Obsession 2 Coach -Part V



I’ve never said that to him, EVER. Yeah, I know what you’re thinking, but that is how I was growing up. I never said anything that in my mind was even remotely close to being sensitive or made me feel vulnerable. I never said it, but Jay was my idol throughout my childhood and continues to be to this day. He did things the “right” way. He had the best friends, dated the best girls and had his life mapped out in his mind from a very young age. I, on the other hand, lived each day by the seat of my pants. I had questionable friends, made bad decisions and had to listen to everybody say, “You’re Jay’s Little Brother, OH!” My goal was to one day have someone say to him, “Your Gary’s Older Brother, Aren’t You?” This goal is still unrealized and may never come to pass.

“Trous” as I call him, has carved out an amazing career as a girl’s basketball coach. Last year he was voted California Girls Coach of the Year. This award demonstrates the magnitude of the program he has built and his dedication to the sport. He has amassed 514 wins and has been at the same job for 24 years.


Jay has had numerous opportunities to move on to the college level but his commitment to what he has built has kept him from leaving. He knows that he is EXACTLY where HE is supposed to be. As a young man, that concept absolutely baffled me. “Why not move on Trous?” I would ask him repeatedly. I just never understood his reasoning. He would tell me crazy things like, “I love my kids. I’m helping them. Coaching is coaching. I am HAPPY where I am.” I would get nauseated hearing that shit. In my mind I wanted to “move up the latter” as quickly as I could and helping kids never crossed my mind. The “I Am a College Basketball Coach” disease was in full effect in my brain. A disease that stayed planted in my thick skull and ruled my decision making for years to come.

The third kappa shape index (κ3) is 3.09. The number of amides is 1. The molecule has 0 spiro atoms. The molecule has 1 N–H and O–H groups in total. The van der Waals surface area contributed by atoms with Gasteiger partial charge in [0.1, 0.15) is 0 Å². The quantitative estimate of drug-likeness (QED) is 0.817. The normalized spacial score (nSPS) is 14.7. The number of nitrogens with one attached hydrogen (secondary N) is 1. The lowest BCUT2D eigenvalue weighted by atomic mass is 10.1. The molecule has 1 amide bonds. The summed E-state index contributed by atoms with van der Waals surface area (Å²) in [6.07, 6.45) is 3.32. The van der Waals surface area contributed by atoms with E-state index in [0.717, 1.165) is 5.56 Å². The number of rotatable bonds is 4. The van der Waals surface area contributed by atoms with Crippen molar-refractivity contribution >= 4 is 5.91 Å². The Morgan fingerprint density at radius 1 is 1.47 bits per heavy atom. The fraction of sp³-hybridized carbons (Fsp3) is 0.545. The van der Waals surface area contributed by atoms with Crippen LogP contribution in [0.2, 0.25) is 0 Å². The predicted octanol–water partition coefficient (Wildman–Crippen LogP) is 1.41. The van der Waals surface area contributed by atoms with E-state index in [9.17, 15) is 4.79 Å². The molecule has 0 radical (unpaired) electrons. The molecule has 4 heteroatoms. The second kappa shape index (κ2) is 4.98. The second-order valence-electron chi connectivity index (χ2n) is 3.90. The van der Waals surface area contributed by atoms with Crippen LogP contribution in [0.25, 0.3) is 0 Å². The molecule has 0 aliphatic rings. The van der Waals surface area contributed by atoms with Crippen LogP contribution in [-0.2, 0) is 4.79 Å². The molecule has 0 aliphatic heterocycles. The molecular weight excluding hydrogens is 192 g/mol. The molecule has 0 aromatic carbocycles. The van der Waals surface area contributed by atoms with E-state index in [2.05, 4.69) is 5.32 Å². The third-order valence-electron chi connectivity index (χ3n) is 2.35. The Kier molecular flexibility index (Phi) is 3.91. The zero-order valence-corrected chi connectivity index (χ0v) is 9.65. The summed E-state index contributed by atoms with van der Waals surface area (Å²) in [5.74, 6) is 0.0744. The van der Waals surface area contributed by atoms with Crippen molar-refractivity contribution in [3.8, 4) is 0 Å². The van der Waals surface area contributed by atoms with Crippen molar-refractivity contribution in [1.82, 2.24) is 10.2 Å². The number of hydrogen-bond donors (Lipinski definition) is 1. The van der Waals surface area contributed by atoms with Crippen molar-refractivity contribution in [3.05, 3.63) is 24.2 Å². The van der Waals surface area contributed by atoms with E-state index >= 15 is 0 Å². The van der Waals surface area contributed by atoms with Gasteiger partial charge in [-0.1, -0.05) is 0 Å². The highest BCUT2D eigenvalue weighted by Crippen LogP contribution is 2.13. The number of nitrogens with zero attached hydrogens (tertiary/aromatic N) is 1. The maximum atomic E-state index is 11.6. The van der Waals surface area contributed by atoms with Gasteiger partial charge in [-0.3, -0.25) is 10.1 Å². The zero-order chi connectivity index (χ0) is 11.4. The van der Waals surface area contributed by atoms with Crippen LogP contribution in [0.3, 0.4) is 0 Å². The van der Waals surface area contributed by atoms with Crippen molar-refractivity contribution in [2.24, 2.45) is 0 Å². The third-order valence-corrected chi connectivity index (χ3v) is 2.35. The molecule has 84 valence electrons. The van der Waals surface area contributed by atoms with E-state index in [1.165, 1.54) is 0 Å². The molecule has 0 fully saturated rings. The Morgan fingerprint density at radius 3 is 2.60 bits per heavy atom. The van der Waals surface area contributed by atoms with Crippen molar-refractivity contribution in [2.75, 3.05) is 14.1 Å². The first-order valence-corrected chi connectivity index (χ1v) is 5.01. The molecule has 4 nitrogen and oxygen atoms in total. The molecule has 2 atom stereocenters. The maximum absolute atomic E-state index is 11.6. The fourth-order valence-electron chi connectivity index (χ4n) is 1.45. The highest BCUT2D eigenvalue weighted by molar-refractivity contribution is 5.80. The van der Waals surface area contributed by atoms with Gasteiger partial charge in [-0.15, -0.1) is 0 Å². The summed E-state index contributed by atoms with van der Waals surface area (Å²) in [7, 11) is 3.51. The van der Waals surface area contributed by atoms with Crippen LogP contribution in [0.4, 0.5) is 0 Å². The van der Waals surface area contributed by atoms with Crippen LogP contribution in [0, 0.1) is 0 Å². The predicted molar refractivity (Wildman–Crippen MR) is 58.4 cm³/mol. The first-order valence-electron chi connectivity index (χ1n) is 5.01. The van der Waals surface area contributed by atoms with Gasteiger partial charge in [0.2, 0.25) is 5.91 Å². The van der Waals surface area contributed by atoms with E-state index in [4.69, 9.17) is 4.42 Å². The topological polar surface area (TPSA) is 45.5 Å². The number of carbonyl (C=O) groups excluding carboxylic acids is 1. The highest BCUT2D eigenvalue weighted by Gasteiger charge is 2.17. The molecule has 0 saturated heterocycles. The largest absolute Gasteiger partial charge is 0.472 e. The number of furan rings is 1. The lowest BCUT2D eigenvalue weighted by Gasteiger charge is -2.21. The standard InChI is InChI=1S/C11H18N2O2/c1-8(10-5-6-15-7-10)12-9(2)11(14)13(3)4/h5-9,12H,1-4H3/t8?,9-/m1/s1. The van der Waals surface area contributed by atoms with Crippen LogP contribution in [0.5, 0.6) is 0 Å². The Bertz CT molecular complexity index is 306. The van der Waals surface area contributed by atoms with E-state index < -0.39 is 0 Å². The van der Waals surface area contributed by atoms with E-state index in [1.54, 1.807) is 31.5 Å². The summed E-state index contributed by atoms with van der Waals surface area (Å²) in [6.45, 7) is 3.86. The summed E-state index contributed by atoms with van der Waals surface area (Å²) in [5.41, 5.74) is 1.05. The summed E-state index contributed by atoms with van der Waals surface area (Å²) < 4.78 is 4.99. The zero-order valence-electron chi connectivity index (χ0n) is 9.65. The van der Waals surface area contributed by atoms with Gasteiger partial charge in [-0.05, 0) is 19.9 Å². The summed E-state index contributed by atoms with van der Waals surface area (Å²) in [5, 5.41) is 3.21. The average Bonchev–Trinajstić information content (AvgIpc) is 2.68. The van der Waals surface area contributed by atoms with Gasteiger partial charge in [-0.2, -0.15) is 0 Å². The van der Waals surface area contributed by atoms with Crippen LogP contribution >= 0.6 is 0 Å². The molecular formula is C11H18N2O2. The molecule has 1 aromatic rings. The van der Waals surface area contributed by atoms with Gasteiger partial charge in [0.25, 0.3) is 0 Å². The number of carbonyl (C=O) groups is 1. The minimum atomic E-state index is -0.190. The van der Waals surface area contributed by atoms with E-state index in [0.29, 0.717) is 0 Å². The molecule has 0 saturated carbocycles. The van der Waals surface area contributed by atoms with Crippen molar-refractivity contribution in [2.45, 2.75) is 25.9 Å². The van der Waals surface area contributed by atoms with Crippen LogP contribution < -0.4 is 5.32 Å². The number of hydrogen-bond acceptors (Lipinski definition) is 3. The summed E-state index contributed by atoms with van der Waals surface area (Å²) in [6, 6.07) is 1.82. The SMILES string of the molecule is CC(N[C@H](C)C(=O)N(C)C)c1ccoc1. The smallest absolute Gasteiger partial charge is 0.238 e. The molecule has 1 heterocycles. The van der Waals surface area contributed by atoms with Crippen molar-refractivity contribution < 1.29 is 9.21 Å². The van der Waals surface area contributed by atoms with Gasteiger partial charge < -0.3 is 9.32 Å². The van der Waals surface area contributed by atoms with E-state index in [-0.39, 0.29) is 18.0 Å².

Jay celebrating with his empire in California after becoming winning-est girls basketball coach in San Diego history.

On Friday, March 28, 1975, my brother and I were both granted a day off from school to attend the “practice session” for the Final Four in San Diego. I was excited to be going but more juiced about missing school. This was a day for me to hang out with “THE TROUS” and I’d tag along where ever he went.

The sessions started and I was more impressed with the people in the crowd who were watching the practice than I was with what was going on down on the floor. I hated practice. I hated practice in high school, hated it in college and hate it to this day as a coach. I only tolerate it now but it is still very painful. My team growing up was UCLA, so of course I enjoyed their workout session, but I still wasn’t able to focus.

Then something happened. The team from Kentucky took the floor. They were different than any other team I had ever seen. I was sitting center court and close enough to see and hear them in all their glory. They had these strange accents, pristine haircuts, the whitest of white practice gear and the absolute sweetest shoes I’d ever seen. This large man walked out on the floor with jet black hair that made him look like a 5 Star General about to command his troops in WAR. He said something that was barely audible and then…BOOM! I witnessed the most precise, choreographed activity imaginable. It wasn’t practice, it was ART. I became enthralled with players like Jimmy Dan Conner, Kevin Grevey, Jack Givens, Rick Robey and Coach, Joe B. Hall. I was hooked. No not hooked, I was OBSESSED by what I had just seen.

Right then I knew, at age 15, I WAS GOING TO BE A COLLEGE BASKETBALL COACH. It was like I got the call. I was reborn. I was saved. I wanted to stand up and yell, “I FOUND MY PURPOSE”, but I didn’t, because I knew if I did, my brother would beat my ass. Instead, I just sat there and grinned from ear to ear like I’ve never grinned before…

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